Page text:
College of Social and Behavioral Sciences2021-2022

Department of Sociology

Sociology, Bachelor of Science

Learning Outcomes

Purpose Statement

The Bachelor of Science in Sociology program provides students with the knowledge, skills, and abilities to enter the world of social and government services, business, industry, and organizations. The sociological perspective is essential for succeeding in today’s multiethnic and multinational work force. Our sociology major stresses an awareness of social factors such as race, ethnicity, gender, age, education, and social class that both influence and are affected by social structures. This perspective is an excellent preparation for a wide variety of occupations.
This degree builds a strong foundational knowledge in the study of social life, social change, diverse communities and their interactions. Our curriculum is designed to ensure that students have a strong substantive understanding in one of our concentration areas: social justice and inequality; culture and community; environment, globalization, and sustainability; or, health. Our curriculum further ensures that students can use scientific methods to find empirical answers to complex social questions. In addition, they will be able to make clear and effective demonstrations of their work orally and in writing. Students will leave this program with an ability to make sense of the shifting social world and contribute solutions to difficult social problems.
The faculty of this department are innovative teachers and researchers who engage students in and out of the classroom. Our students are encouraged to participate in independent research projects with faculty, study abroad programs, internships, and student clubs and learning communities.
Sociology graduates are critically informed, value diversity and equality, and use their knowledge of sociology to pursue careers that promote these ideals. 

Student Learning Outcomes

Upon completion of the B.S. degree in Sociology, students will have demonstrated competency of the following: 
  1. Foundational sociological knowledge by:
  • Explaining sociology as a discipline, including how it is a unique social science, how it contributes to a liberal arts education, and how the sociological imagination applies to reality;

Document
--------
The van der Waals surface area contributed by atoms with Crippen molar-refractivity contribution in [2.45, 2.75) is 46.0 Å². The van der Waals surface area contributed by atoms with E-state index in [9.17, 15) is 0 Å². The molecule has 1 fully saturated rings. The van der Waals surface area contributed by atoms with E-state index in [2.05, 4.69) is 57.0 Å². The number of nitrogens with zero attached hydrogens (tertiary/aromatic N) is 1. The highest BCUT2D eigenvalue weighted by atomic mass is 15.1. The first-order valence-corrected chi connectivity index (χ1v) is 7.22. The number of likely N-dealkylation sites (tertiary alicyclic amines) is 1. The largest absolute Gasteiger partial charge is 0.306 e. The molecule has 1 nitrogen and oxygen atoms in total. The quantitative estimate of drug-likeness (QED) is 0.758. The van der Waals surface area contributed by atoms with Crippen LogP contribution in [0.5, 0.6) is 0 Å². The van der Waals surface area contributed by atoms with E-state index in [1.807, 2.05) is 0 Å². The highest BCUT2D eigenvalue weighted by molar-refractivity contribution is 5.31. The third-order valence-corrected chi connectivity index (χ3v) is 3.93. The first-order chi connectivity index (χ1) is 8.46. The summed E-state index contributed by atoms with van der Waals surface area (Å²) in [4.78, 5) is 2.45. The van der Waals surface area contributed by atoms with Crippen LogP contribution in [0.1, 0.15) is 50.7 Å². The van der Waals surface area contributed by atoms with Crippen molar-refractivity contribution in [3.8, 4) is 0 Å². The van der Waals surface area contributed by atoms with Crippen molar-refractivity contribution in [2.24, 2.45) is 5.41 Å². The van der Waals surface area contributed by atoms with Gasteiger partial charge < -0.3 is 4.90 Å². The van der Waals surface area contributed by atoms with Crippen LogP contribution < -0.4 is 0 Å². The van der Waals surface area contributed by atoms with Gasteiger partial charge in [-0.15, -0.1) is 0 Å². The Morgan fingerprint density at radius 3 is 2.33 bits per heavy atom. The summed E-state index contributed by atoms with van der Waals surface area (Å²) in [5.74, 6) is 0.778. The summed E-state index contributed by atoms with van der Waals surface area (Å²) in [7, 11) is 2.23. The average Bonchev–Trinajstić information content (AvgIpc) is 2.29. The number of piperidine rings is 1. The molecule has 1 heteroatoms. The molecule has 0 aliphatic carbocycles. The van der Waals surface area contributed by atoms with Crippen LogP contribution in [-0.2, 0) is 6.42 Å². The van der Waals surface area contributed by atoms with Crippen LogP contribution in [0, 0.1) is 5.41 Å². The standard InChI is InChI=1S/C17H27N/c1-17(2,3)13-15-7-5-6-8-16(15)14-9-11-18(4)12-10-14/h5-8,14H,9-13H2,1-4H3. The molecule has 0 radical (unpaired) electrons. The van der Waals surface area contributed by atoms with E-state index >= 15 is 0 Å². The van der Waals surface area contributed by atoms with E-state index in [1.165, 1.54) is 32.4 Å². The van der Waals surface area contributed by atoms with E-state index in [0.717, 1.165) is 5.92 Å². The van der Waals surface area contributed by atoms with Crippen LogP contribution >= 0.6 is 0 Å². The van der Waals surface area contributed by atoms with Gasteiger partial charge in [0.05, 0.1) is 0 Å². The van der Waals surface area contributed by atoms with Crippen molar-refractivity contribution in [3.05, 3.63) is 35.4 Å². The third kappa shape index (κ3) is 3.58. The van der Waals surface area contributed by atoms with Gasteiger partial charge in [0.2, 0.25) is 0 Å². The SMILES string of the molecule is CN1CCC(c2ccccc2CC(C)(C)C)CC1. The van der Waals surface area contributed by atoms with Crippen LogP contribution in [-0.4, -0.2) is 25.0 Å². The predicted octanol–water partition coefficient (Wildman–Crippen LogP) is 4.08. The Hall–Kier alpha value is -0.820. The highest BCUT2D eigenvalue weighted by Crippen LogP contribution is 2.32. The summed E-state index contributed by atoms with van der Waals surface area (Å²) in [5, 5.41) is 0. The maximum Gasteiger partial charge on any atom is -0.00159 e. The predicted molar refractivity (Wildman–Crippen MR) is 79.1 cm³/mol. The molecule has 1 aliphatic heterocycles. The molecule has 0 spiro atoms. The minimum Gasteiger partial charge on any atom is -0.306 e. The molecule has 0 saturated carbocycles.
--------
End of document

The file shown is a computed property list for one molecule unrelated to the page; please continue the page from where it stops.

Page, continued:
• Explaining the role of theory in sociology, including defining the major theories and their role in building sociological knowledge, comparing and contrasting them, explaining the context in which they were developed, applying them to social reality within a global context;
  • Applying basic concepts, such as culture, social change, sustainability, socialization, stratification, social structure, institutions, and differentiations (e.g., race/ethnicity, class, gender, sexuality) and their theoretical interrelations to analyze social trends, conflicts, reciprocal relationships between individuals and society, and social policies; and
  • Evaluating the internal diversity of the United States and its place in the global context. 
  1. Effective communication—orally, written, and visually—of foundational sociological knowledge and methodology by:
  • Describing, explaining, and critically analyzing major sociological concepts and theories; and
  • Producing research proposals, presentations, and reports, individually and in research teams of diverse groups of people. 
  1. Critical use of scientific methods to develop empirical explanations of social phenomena by:
  • Assessing perspectives and approaches best able to research a particular phenomenon;
  • Developing research designs to discover, describe and/or analyze specific social components;
  • Applying and utilizing qualitative and quantitative techniques as part of the research design;
  • Demonstrating effective use of technology to retrieve data and information from databases in order to assess relevant research found in research publications and other sources; and
  • Analyzing and evaluating data to inform the explanation of the phenomenon being studied.

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